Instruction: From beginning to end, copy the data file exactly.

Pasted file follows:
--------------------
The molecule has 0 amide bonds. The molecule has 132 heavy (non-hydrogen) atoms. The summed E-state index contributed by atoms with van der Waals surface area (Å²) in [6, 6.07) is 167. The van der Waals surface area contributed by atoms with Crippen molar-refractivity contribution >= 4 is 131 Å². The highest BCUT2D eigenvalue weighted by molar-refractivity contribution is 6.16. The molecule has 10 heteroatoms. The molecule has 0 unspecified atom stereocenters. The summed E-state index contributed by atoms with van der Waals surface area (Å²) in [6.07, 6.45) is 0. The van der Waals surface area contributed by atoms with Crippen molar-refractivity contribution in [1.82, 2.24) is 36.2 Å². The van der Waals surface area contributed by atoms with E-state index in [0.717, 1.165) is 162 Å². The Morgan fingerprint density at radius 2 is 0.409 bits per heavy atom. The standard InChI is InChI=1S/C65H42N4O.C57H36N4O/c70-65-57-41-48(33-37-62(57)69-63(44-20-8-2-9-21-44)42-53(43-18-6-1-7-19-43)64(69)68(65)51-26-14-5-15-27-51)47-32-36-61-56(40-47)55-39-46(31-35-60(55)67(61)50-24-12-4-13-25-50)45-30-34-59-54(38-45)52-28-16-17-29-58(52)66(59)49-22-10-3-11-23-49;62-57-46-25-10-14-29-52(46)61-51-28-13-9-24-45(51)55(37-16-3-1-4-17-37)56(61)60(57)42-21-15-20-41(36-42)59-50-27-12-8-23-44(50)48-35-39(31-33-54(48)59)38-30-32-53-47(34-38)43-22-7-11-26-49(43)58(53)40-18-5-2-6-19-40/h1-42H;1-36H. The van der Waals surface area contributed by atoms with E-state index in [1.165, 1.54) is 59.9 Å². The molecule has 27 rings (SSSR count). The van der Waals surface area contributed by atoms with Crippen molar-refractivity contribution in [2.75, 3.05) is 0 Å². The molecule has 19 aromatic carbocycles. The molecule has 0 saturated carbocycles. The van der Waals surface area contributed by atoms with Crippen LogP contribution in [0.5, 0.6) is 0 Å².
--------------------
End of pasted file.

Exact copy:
The molecule has 0 amide bonds. The molecule has 132 heavy (non-hydrogen) atoms. The summed E-state index contributed by atoms with van der Waals surface area (Å²) in [6, 6.07) is 167. The van der Waals surface area contributed by atoms with Crippen molar-refractivity contribution >= 4 is 131 Å². The highest BCUT2D eigenvalue weighted by molar-refractivity contribution is 6.16. The molecule has 10 heteroatoms. The molecule has 0 unspecified atom stereocenters. The summed E-state index contributed by atoms with van der Waals surface area (Å²) in [6.07, 6.45) is 0. The van der Waals surface area contributed by atoms with Crippen molar-refractivity contribution in [1.82, 2.24) is 36.2 Å². The van der Waals surface area contributed by atoms with E-state index in [0.717, 1.165) is 162 Å². The Morgan fingerprint density at radius 2 is 0.409 bits per heavy atom. The standard InChI is InChI=1S/C65H42N4O.C57H36N4O/c70-65-57-41-48(33-37-62(57)69-63(44-20-8-2-9-21-44)42-53(43-18-6-1-7-19-43)64(69)68(65)51-26-14-5-15-27-51)47-32-36-61-56(40-47)55-39-46(31-35-60(55)67(61)50-24-12-4-13-25-50)45-30-34-59-54(38-45)52-28-16-17-29-58(52)66(59)49-22-10-3-11-23-49;62-57-46-25-10-14-29-52(46)61-51-28-13-9-24-45(51)55(37-16-3-1-4-17-37)56(61)60(57)42-21-15-20-41(36-42)59-50-27-12-8-23-44(50)48-35-39(31-33-54(48)59)38-30-32-53-47(34-38)43-22-7-11-26-49(43)58(53)40-18-5-2-6-19-40/h1-42H;1-36H. The van der Waals surface area contributed by atoms with E-state index in [1.165, 1.54) is 59.9 Å². The molecule has 27 rings (SSSR count). The van der Waals surface area contributed by atoms with Crippen molar-refractivity contribution in [2.75, 3.05) is 0 Å². The molecule has 19 aromatic carbocycles. The molecule has 0 saturated carbocycles. The van der Waals surface area contributed by atoms with Crippen LogP contribution in [0.5, 0.6) is 0 Å².